“Manufactured By The Sun”: Eve Langley’s The Pea-Pickers on The Move

Nicholas Birns


Eve Langley’s The Pea-Pickers is often seem as a quaint artifact of a now-vanished Australia. This paper seeks to rescue the contemporary relevance of this novel of two young women who go into the rural areas of Gippsland to pick peas, showing its pioneering attention to transgender concerns, the polyphonic panoply of its style and soundscape,. and its portrayal of a settler culture not anchored in a perilous identity but dynamically on the move. As so often in settler colony literature, though, rigidities on the issue of race—particularly the portrayal of the Muslim migrant Akbarah Khan—mar the canvas, and make Langley’s novel as emblematic of the constitutive problems of Australian literary history as of its artistic achievements. Just as Langley’s gender variance and personal nonconformity made her an outlier in the Austrlaia and New Zealand she lived in, so is her contribution to Australian literature an unfinished project.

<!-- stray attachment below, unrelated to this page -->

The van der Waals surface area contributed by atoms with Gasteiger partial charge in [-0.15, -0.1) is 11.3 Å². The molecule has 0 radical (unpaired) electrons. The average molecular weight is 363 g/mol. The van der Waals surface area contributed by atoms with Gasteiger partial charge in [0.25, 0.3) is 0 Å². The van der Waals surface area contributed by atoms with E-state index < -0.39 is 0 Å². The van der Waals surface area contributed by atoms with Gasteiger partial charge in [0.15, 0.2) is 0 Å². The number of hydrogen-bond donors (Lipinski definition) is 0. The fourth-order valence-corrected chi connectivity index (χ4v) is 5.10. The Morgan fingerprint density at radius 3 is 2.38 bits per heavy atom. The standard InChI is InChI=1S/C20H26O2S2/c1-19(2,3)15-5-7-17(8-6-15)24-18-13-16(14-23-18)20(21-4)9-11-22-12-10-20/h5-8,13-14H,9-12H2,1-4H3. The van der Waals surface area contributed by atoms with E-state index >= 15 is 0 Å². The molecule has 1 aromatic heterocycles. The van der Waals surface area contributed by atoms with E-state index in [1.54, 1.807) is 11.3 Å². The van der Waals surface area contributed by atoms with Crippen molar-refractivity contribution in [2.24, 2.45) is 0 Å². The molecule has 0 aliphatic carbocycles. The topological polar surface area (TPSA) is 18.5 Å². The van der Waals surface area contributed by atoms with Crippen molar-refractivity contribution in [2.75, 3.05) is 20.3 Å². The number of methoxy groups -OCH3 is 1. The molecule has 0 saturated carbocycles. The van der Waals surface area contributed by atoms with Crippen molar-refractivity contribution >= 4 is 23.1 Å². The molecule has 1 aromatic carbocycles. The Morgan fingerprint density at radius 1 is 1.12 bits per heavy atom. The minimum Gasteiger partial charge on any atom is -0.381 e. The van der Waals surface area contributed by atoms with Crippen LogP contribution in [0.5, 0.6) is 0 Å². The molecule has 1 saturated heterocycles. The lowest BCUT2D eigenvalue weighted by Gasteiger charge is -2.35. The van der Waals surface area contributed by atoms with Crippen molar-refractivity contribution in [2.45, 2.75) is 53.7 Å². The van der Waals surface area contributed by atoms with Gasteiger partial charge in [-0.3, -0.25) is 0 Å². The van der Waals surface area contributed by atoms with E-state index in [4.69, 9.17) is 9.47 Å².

Transgender; Rural Fiction; Iminality; Mobility; Modernism

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DOI: https://doi.org/10.5007/2175-8026.2016v69n2p85

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